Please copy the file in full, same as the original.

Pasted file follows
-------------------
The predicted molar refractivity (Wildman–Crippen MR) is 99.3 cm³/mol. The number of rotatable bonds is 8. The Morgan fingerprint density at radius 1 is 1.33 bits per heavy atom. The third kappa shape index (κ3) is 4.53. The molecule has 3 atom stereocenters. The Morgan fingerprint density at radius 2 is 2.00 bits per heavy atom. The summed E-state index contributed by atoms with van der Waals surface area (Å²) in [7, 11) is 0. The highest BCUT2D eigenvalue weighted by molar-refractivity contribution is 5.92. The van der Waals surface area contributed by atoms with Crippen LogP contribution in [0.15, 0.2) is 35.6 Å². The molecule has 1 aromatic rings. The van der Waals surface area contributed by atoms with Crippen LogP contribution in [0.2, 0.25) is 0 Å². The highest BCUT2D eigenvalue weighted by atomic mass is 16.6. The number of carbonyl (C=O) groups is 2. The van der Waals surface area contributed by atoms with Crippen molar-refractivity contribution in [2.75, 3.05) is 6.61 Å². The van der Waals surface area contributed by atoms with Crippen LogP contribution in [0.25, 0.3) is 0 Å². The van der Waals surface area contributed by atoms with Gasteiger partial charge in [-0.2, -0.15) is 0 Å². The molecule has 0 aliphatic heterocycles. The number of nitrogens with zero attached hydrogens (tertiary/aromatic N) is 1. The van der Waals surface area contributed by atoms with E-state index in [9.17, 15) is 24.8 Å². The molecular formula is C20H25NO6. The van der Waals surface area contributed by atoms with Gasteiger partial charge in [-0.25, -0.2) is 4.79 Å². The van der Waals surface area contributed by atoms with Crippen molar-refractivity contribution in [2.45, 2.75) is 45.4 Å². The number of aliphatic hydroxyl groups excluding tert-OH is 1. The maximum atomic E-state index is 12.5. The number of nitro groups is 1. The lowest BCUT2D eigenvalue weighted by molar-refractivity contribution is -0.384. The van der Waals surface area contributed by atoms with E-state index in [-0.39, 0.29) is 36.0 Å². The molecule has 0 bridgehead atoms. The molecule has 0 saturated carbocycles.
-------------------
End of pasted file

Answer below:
The predicted molar refractivity (Wildman–Crippen MR) is 99.3 cm³/mol. The number of rotatable bonds is 8. The Morgan fingerprint density at radius 1 is 1.33 bits per heavy atom. The third kappa shape index (κ3) is 4.53. The molecule has 3 atom stereocenters. The Morgan fingerprint density at radius 2 is 2.00 bits per heavy atom. The summed E-state index contributed by atoms with van der Waals surface area (Å²) in [7, 11) is 0. The highest BCUT2D eigenvalue weighted by molar-refractivity contribution is 5.92. The van der Waals surface area contributed by atoms with Crippen LogP contribution in [0.15, 0.2) is 35.6 Å². The molecule has 1 aromatic rings. The van der Waals surface area contributed by atoms with Crippen LogP contribution in [0.2, 0.25) is 0 Å². The highest BCUT2D eigenvalue weighted by atomic mass is 16.6. The number of carbonyl (C=O) groups is 2. The van der Waals surface area contributed by atoms with Crippen molar-refractivity contribution in [2.75, 3.05) is 6.61 Å². The van der Waals surface area contributed by atoms with Crippen LogP contribution in [0.25, 0.3) is 0 Å². The van der Waals surface area contributed by atoms with Gasteiger partial charge in [-0.2, -0.15) is 0 Å². The molecule has 0 aliphatic heterocycles. The number of nitrogens with zero attached hydrogens (tertiary/aromatic N) is 1. The van der Waals surface area contributed by atoms with E-state index in [9.17, 15) is 24.8 Å². The molecular formula is C20H25NO6. The van der Waals surface area contributed by atoms with Gasteiger partial charge in [-0.25, -0.2) is 4.79 Å². The van der Waals surface area contributed by atoms with Crippen molar-refractivity contribution in [2.45, 2.75) is 45.4 Å². The number of aliphatic hydroxyl groups excluding tert-OH is 1. The maximum atomic E-state index is 12.5. The number of nitro groups is 1. The lowest BCUT2D eigenvalue weighted by molar-refractivity contribution is -0.384. The van der Waals surface area contributed by atoms with E-state index in [-0.39, 0.29) is 36.0 Å². The molecule has 0 bridgehead atoms. The molecule has 0 saturated carbocycles.